In terms of advertising on Bilibili, resources are only available on the discovery feed, personal feed, video page, as well on the opening screen. Compared to video platforms such as Tencent Video or iQiyi, advertising resources and opportunities on Bilibili may seem more restrictive, but this has not stopped brands. Big names like as Estee Lauder, Chanel Beauty and Gucci are already serving their ads on the opening screen. Fendi also dropped a promotion campaign about its Peekaboo Bar across the personal and discovery feeds, as well as on the video page (with a redirect to the official Fendi site). Despite the seeming advertising limitation, there are still significant content opportunities for brands to explore on the platform.
Videos are the best medium for promoting beauty products, as they rely heavily on the visual experience. Since 2016, the popularity of beauty content on Bilibil has been growing. Content formats including product seeding, product testing and tutorials have gradually become mainstays. Over time, the platform has also helped groom a new stable of beauty KOLs including QianHuChangSheng (千户长生) and DangMei (党妹).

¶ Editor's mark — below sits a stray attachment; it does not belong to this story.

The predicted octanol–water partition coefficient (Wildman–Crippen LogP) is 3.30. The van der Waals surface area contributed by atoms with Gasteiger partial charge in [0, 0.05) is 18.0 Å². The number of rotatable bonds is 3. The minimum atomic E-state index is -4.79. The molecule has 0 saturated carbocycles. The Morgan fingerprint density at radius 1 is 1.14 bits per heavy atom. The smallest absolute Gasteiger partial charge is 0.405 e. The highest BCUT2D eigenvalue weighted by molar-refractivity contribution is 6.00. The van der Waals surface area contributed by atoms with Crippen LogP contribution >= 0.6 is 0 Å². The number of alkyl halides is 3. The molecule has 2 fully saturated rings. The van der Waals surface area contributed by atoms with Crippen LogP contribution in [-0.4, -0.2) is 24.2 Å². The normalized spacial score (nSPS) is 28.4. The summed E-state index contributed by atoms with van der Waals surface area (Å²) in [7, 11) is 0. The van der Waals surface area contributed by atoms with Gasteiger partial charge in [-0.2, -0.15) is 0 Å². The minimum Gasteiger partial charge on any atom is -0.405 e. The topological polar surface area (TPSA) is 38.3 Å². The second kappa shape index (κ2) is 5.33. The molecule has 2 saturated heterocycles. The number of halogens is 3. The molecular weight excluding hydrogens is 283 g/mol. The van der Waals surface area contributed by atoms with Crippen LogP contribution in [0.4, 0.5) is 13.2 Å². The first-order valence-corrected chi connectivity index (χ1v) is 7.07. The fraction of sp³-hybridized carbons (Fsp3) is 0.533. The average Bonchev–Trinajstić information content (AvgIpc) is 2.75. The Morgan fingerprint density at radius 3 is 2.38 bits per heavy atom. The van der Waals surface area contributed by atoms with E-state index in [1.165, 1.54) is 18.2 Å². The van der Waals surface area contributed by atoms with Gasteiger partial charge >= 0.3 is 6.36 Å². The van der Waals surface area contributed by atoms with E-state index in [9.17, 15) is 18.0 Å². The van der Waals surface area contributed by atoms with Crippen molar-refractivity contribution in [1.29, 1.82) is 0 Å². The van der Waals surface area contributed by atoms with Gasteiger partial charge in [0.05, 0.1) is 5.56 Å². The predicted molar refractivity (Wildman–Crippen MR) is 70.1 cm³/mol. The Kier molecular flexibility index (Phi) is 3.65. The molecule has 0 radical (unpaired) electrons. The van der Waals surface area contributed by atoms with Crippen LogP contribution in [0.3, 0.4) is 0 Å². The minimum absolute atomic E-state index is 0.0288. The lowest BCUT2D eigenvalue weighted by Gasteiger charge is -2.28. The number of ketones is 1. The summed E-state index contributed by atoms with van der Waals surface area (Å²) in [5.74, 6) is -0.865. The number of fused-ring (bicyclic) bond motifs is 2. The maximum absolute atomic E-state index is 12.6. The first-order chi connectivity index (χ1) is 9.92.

As further testament of its growing clout, Shiseido held a livestreaming event on Bilibili earlier in April. The session generated over 1.23 million views. Lancôme and Elizabeth Arden have also collaborated with creators to promote their new products via campaigns on the platform.
Despite the fad of “unboxing” and “OOTD” videos on Bilibili, as well as its diversified content feed that creates more spaces for brands to explore, it is still challenging for luxury products with high unit prices to stimulate purchasing through video exposure, compared to beauty products that are famous for their low price points and high consumption frequency.
Therefore, luxury brands also have to consider making their stand on Bilibili. Some of the more forward-thinking brands have already set up official accounts on Xiaohongshu (RED) and Douyin – but not Bilibili. In contrast, another high value category, automobiles, already has brands like Mini on the platform. The British marque has since accumulated over 10,000 followers on Bilibili.